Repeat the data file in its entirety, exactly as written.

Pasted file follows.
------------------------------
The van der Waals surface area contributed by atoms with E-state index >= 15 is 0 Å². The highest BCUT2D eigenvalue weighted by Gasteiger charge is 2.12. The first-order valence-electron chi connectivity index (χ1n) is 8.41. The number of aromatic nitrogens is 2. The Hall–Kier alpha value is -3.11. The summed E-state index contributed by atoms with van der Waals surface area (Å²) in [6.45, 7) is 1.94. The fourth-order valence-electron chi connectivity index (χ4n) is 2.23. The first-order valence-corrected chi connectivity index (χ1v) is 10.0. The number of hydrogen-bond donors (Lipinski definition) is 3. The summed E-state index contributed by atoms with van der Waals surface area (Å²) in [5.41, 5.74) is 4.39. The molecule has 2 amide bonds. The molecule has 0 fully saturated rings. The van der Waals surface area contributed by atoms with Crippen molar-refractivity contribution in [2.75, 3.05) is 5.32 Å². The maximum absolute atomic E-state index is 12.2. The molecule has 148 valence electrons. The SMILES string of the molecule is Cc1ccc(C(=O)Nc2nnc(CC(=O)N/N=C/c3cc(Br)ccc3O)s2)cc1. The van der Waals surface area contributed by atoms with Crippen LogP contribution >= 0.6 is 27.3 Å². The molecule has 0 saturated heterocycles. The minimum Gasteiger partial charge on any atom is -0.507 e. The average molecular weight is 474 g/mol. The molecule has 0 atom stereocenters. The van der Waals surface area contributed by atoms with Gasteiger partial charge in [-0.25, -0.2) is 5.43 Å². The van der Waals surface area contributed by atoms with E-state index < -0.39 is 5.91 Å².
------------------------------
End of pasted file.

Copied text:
The van der Waals surface area contributed by atoms with E-state index >= 15 is 0 Å². The highest BCUT2D eigenvalue weighted by Gasteiger charge is 2.12. The first-order valence-electron chi connectivity index (χ1n) is 8.41. The number of aromatic nitrogens is 2. The Hall–Kier alpha value is -3.11. The summed E-state index contributed by atoms with van der Waals surface area (Å²) in [6.45, 7) is 1.94. The fourth-order valence-electron chi connectivity index (χ4n) is 2.23. The first-order valence-corrected chi connectivity index (χ1v) is 10.0. The number of hydrogen-bond donors (Lipinski definition) is 3. The summed E-state index contributed by atoms with van der Waals surface area (Å²) in [5.41, 5.74) is 4.39. The molecule has 2 amide bonds. The molecule has 0 fully saturated rings. The van der Waals surface area contributed by atoms with Crippen molar-refractivity contribution in [2.75, 3.05) is 5.32 Å². The maximum absolute atomic E-state index is 12.2. The molecule has 148 valence electrons. The SMILES string of the molecule is Cc1ccc(C(=O)Nc2nnc(CC(=O)N/N=C/c3cc(Br)ccc3O)s2)cc1. The van der Waals surface area contributed by atoms with Crippen LogP contribution >= 0.6 is 27.3 Å². The molecule has 0 saturated heterocycles. The minimum Gasteiger partial charge on any atom is -0.507 e. The average molecular weight is 474 g/mol. The molecule has 0 atom stereocenters. The van der Waals surface area contributed by atoms with Gasteiger partial charge in [-0.25, -0.2) is 5.43 Å². The van der Waals surface area contributed by atoms with E-state index < -0.39 is 5.91 Å².